Kent Mao, Contributor
While you might be hard-pressed to find a doctor that would recommend the use of cannabis during pregnancy, marijuana is the most commonly used illicit drug among expectant mothers (1). In fact, some studies suggest that up to 30% of pregnant women within certain demographics could be ingesting the herb in one way or another (2).
So, is consuming cannabis safe during pregnancy? Well, like most things cannabis-related, the answer is not as clear-cut as one might hope. Still, research over the past few decades has revealed a number of surprising — or not so surprising, depending on which side of the fence you sit — revelations about cannabis use during pregnancy.
The Endocannabinoid System and Fetal Development
Since the late 90’s, scientists have come to realize that every human possesses chemicals in their body that mimic the very same actions as THC — the primary compound found in cannabis. These chemicals are known as endocannabinoids and, together with the cannabinoid receptors that they bind to, make up what is known as the endocannabinoid system (3).
While the endocannabinoid system plays a variety of roles in the adult body, it has also been identified as a key regulator of fetal development. In fact, experts believe that endocannabinoids – specifically anandamide and 2-arachidonoylglycerol (2-AG) – are involved with everything from uterine implantation of the embryo to the formation of neural connections (4). But whether cannabis acts to disrupt these activities is less than clear.
What scientists do know is that THC can cross the placental barrier, meaning that cannabis compounds will inevitably reach a mother’s unborn child through the blood stream. Furthermore, THC has also been detected in the breast milk of cannabis-using mothers, suggesting that the sharing of cannabinoids does not stop after birth (5).
But perhaps more interesting is research that demonstrates a role of endocannabinoids in early feeding behavior. Indeed, experts believe that endocannabinoids — which are also present in breast milk — act to aid in the suckling instincts and appetite control of newborns (6).
Cannabis Use and Birth Outcomes
Despite the important role that endocannabinoid system activity plays from embryonic stages to post-birth, research has yet to identify a single negative in terms of birth outcome. Indeed, decades of research have revealed no association between cannabis use during pregnancy and premature birth, miscarriage, or major physical abnormalities (including birth weight) (2,7). On the other hand, some studies have even shown a variety of slight, yet significant benefits.
For instance, a study published in 1991 found that maternal cannabis use resulted in babies that scored higher on measures of nervous system stability and reflexes at 30 days old (8). Furthermore, more frequent cannabis use was linked to superior auditory, visual and tactile responses as well as higher alertness, lower irritability and fewer startles and tremors in month-old infants.
Cannabis Use and Cognitive Development
Perhaps the greatest source of controversy on the issue of cannabis use during pregnancy stems from 2 long-term studies that followed children of cannabis users from birth to early adulthood. These were the Ottawa Prenatal Prospective Study (OPPS) and the Maternal Health Practices and Child Development Project in Pittsburgh (MHCPD), which began in 1978 and 1982 respectively.
Once again, neither of these studies identified any relationship between cannabis use during pregnancy and abnormal birth outcomes. On the other hand, both studies seemed to identify inconsistent and divergent effects of maternal cannabis use on later cognitive development. But how valid these apparent associations are remains questionable.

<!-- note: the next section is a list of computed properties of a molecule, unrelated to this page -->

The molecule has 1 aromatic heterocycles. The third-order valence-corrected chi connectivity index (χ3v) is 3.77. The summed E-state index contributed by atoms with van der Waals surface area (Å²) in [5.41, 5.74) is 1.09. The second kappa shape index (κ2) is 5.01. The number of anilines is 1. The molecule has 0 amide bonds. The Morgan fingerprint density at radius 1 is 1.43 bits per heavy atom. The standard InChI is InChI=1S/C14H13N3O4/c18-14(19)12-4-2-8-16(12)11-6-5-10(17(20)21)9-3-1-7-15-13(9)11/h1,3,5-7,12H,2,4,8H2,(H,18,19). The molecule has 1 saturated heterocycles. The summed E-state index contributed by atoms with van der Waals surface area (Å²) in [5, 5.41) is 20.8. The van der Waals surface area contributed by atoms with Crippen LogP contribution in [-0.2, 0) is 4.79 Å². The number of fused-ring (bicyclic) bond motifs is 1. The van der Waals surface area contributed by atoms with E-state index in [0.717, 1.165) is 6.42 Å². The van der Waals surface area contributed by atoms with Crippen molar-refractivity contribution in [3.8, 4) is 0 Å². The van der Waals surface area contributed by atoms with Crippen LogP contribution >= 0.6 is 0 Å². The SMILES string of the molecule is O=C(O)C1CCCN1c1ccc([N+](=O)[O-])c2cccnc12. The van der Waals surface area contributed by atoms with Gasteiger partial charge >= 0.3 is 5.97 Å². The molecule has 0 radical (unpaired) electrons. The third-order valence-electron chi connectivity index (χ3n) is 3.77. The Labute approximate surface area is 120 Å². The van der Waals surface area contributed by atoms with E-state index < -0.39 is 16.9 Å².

For example, the OPPS study failed to identify differences between children of cannabis users and non-users in motor, language and cognitive development at ages 1, 2 and 3 (9). On the contrary, the MHCPD study suggested a link between daily cannabis use during the third trimester with lower mental scores at 9 months old (10). But when tested again at 18 months old, the effect seemed to disappear. Likewise, the OPPS study found a discrepancy in verbal and memory tests between the cannabis use and non-use groups at age 4, which was once again gone by ages 5 and 6 (11).
Such was the case for various other discrepant findings that the study authors interpreted as a sign that cannabis using mothers were putting their children at risk of later cognitive impairments. But from a scientific standpoint, such a conclusion is simply not accurate. You see, when it comes to research, a link identified by one study is essentially meaningless unless it can be replicated and confirmed by others. Yet in both of these cases, each study’s associations seemed to contradict with the other’s, not to mention their own data when it came to administering the same tests at a later time.
To top it off, neither study was able to identify significant differences in overall intelligence or IQ scores between children of marijuana users and non-users (12). In that regard, expecting mothers should have little to worry about.
This is a controversial issue, but one worth vetting considering the number of people estimated to partake in cannabis use while pregnant and/or breast-feeding.
About the Author
Kent Mao is a contributor to Waking Times and the editor of TruthOnPot.com, an online resource for medical marijuana facts, information and research. TruthOnPot.com actively engages in the online discussion of marijuana research and policy. You can learn more by visiting www.truthonpot.com. Kent is also a contributor to Waking Times.
Disclaimer: This article is not intended to provide medical advice, diagnosis or treatment. Views expressed here do not necessarily reflect those of WakingTimes or its staff.
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